There is more and more recognition of this issue, Food Allergy Research and Education (a merger of the Food Allergy and Anaphylaxis Network and the Food Allergy Initiative) recently identified a number of non-food consumer products that had cross over reactions for those with food allergies.
“Recently FARE was notified about a science experiment kit that contained powder used to make fingerprints. A 9-year-old child with a wheat allergy and a history of upper airway reactions received this kit as a gift and after using it, experienced an allergic reaction. His allergist identified the kit as a possible cause of reaction and requested that the product be tested. This powder, the source of which was not identified on the product itself, was tested by the Food Allergy Research & Resource Program (FARRP) at the University of Nebraska and shown to contain a large concentration of gluten. This finding indicates the powder could be composed of wheat flour. For a child with wheat allergy, playing with this toy could lead to a mild or severe allergic reaction.”
Other examples of toys with food allergen cross overs include milk proteins in chalk, and wheat or rice used in microwaveable toys. Toys can also often be culprit for those suffering from dust mite allergies; they are a well-known reservoir of dust mites, and unless the toy can be washed at an appropriate temperature, they can cause significant problems for both the child, and the parents!
Approximately 334 million people are affected by asthma globally and there are approximately 250,000 deaths per year attributed to asthma. As many as half of all asthma sufferers will have an allergy to dust mites which can exacerbate the condition, and you also don’t have to have asthma to be allergic to house dust mites. Other common allergens or triggers within non-food consumer products include VOCs, some textile dyes and other biological materials (eg feathers). That’s potentially a lot of people affected, but there is no state program in place, similar to that for food allergens, to provide consumers with information on products to avoid, or to safely use.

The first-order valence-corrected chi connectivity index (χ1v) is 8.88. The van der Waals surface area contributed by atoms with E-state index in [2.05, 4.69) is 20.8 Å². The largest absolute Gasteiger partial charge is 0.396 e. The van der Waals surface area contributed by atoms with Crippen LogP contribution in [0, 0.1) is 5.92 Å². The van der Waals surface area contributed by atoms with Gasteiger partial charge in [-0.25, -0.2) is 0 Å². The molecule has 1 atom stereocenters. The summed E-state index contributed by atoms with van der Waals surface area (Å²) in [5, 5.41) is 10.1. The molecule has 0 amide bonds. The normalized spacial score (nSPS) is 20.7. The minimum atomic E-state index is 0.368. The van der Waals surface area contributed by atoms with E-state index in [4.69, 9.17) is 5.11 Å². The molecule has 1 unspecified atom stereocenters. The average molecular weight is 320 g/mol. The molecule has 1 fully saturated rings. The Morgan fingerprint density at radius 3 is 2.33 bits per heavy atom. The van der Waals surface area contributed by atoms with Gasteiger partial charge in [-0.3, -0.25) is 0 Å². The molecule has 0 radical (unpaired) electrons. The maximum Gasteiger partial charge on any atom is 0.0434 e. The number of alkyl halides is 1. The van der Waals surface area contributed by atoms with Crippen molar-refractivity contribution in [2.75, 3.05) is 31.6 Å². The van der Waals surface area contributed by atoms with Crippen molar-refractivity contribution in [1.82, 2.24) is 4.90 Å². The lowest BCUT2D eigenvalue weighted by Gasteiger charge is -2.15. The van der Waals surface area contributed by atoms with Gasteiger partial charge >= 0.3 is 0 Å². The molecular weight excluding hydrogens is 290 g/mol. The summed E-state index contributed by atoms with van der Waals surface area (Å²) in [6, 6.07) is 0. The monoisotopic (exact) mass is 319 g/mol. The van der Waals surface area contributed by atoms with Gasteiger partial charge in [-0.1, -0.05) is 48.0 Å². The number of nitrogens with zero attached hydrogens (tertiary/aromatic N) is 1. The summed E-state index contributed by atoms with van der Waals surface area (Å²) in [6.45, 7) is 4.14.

This is the gap that Allergy Standards Ltd was established to address – where a consumer knows that they have an allergy or a sensitivity to a chemical, ASL provide a way for them to select products that are more suitable for them.
The picture of the teddy bear is taken from an on-line gift shop (Cafepress), the idea behind the teddies is that children with severe food allergies can carry them to inform adults of their allergy – interesting to know though if these toys have been tested for VOCs, or their ability to be washed to remove house dust mites?
allergy, asthma, food allergy, nuts, toys, bedding, flooring, VOCs, dust mites,
About the Author
Dr. Tim Yeomans photo
Thanks to Dr. Tim Yeomans for this insightful article.
Dr. Tim Yeomans is the Centre Manager for Shannon Applied Biotechnology Centre, a collaboration between two third level colleges in Ireland. Tim holds a PhD in Microbiology and postgraduate qualifications in Technology Commercialisation and Innovation Management. Tim has worked in research and development for 20 years, both in industry and academia. In his role in Shannon ABC, Tim is responsible for the scientific direction of the Centre, intellectual property management and business and technology development.”